These events say a great deal about the current state of law enforcement in our community — maybe everywhere. Consider the shooter’s actions. He saw an object, a gun, that was not there (meeting the dictionary definition of a “hallucination”). He perceived a threat of being shot that did not exist. Then, based upon that hallucination and non-existent threat, he killed another human being. In virtually any line of employment, an employee who caused the death of another person based upon an illusion and an imagined threat would be terminated immediately. Then one governmental agency or another would see to it that the employee was evaluated to determine if mental health care and/or commitment were necessary to prevent further harm to others. Yet the “justified” Springfield shooter was quickly back to work. In 2008, that officer participated in another killing, obliging an armed citizen apparently determined to commit “suicide by cop” by firing 13 shots at him. A total of 31 shots were fired by police — none by the deceased.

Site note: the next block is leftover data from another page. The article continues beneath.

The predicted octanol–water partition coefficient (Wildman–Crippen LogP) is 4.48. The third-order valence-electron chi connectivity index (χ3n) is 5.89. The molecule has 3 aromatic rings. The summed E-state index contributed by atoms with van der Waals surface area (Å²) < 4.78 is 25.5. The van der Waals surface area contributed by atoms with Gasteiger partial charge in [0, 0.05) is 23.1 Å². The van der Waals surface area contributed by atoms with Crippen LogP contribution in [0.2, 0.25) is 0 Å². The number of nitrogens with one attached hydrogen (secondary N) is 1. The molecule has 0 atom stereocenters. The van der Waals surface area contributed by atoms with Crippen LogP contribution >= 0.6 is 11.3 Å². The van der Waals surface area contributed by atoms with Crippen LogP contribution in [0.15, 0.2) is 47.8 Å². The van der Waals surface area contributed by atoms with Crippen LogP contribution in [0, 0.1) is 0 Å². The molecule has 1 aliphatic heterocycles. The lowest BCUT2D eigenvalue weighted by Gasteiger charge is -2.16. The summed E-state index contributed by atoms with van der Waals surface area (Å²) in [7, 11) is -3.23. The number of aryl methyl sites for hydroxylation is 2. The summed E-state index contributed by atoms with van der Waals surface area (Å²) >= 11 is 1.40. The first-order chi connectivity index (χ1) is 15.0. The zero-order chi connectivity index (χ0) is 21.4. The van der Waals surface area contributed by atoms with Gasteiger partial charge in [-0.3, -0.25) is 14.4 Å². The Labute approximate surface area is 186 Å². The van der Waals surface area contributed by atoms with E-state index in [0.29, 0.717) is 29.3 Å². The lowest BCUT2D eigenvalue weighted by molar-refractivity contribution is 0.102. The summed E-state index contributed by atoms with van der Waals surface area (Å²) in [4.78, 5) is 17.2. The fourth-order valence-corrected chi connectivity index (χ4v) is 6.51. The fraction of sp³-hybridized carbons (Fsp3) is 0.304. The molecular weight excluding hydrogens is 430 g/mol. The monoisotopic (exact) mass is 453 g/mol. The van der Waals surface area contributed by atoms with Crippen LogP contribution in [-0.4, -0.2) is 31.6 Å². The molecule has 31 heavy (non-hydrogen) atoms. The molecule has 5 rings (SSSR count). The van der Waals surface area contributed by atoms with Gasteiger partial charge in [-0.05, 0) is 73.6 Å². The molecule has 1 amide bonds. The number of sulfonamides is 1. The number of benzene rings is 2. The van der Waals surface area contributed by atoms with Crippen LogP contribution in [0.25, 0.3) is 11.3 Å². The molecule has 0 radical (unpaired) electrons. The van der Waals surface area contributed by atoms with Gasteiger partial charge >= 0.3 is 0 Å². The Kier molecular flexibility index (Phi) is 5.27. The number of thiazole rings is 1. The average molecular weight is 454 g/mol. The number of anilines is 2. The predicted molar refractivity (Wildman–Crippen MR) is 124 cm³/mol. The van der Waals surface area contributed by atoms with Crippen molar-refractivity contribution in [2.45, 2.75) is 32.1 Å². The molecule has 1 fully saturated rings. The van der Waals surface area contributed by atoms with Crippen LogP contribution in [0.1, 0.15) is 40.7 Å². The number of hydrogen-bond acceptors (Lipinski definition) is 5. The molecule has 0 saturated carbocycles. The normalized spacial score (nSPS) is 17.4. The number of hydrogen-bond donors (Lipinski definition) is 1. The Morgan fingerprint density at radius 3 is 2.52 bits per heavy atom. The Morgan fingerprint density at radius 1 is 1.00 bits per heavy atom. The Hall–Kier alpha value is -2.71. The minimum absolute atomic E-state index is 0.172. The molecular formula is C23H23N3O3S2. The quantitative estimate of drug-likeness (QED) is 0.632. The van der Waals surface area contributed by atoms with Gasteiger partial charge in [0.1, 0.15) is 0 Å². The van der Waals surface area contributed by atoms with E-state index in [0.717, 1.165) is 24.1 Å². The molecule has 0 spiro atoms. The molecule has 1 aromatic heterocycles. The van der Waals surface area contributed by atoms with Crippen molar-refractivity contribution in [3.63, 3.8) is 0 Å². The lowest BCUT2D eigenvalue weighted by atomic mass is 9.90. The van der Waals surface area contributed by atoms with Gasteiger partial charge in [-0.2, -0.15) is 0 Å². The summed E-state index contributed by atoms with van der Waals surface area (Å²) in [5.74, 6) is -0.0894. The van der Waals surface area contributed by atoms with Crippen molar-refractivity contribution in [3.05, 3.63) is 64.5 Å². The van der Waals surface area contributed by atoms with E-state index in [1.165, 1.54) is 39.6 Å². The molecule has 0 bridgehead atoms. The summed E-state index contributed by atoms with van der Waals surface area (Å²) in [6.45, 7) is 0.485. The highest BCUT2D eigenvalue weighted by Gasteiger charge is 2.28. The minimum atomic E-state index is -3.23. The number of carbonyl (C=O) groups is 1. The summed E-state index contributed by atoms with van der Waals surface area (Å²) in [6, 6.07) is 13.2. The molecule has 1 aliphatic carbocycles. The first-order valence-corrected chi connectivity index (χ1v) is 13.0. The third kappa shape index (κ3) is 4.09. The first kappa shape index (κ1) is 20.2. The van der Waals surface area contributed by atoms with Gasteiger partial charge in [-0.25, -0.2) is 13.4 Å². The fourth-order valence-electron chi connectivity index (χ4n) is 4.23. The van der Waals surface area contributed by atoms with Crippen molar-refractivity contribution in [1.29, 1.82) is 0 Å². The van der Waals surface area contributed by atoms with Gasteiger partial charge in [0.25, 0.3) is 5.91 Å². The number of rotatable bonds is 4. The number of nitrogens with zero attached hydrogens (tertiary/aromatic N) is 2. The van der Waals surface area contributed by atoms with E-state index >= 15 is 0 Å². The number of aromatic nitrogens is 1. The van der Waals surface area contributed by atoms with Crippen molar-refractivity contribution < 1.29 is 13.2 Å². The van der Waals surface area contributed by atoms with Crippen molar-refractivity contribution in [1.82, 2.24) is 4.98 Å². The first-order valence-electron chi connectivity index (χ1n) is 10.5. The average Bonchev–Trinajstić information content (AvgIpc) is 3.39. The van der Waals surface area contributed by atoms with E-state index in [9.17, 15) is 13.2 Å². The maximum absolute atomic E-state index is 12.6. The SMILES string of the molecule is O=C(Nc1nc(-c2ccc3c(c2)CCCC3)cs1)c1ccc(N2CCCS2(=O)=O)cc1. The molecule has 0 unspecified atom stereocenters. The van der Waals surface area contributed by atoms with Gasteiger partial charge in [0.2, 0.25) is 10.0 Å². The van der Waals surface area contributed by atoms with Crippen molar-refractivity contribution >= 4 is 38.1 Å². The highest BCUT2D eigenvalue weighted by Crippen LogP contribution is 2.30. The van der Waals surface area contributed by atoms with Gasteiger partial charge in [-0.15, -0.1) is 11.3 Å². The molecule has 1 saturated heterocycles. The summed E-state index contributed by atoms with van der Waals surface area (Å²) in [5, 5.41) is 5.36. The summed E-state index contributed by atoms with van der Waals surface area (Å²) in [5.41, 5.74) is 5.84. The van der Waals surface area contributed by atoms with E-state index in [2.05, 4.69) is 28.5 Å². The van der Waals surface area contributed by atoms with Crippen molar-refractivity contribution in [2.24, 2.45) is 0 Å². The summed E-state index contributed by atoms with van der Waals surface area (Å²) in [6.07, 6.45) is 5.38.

Ideally, police officers should be respectful of the value of every human life — selfless, brave individuals concerned primarily with the welfare and safety of residents in the community to which they belong. Slogans like “Protect, Serve, Care” would be meaningful. I like to believe there are officers with that mindset. However, all too often, in practice, police officers act more like an occupying military force — their primary allegiance to each other accompanied by a quickness to define others as the “bad guys.” Once labelled as “bad guys,” those people become more readily expendable in the eyes of both police and the DA’s office.